Any issue dealing with privacy of personal data to many Americans seems more like a crime than political issue. This is the reason that public approval on both sides of the aisle of PRISM is so low. This issue is interesting because it appears that it has broken down some of the usual right-left barriers.
The only other issue that has even close to the bipartisan support had by changing PRISM is perhaps the national debt, although each side has different views on how to fix it.
The other side warns, “In that case, the real problem is the private companies that currently stockpile this data and sell it to private companies. If the government was taken out of the situation, metadata concerning the personal lives of most Americans would instead continue to be kept by private companies and sold for multiple uses, namely targeted advertising” Shakeir Gregory Northeastern University College Democrats. This is a good point however there are some issues. First off, the government will never be taken out of the situation because laws exist to protect identity and the courts provide an avenue to seek relief in these cases. Secondly, while I agree that under no circumstances is it ever permissible for any entity to have the private data of a person without their knowledge, private companies have a vested interest in keeping metadata that is willingly given over by consumers.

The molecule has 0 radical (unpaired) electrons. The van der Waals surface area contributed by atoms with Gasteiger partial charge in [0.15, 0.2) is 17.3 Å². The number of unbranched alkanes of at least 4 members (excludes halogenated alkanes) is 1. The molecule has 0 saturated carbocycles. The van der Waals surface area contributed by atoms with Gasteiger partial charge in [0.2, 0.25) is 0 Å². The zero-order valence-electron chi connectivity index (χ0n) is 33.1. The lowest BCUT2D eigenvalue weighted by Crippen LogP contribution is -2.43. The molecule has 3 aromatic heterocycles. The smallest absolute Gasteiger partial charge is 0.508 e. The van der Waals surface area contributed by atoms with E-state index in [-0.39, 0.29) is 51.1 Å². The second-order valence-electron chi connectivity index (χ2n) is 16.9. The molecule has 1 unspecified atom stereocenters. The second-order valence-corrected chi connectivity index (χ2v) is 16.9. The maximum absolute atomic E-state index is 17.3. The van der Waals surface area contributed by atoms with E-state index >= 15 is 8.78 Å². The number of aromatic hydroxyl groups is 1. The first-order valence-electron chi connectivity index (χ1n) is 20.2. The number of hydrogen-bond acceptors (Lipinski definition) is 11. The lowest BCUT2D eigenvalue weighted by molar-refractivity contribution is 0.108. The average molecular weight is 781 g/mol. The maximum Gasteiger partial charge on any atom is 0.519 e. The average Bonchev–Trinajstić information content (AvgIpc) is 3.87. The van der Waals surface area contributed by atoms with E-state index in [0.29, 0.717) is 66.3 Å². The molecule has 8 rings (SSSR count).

The government in this case however is taking information without the consent of the governed and without a warrant. Perhaps the one good thing that has come out in the wake of Mr. Snowden’s revelations is that the two parties appear to be agreeing and even better: talking.
Internal Vice President
Northeastern College Republicans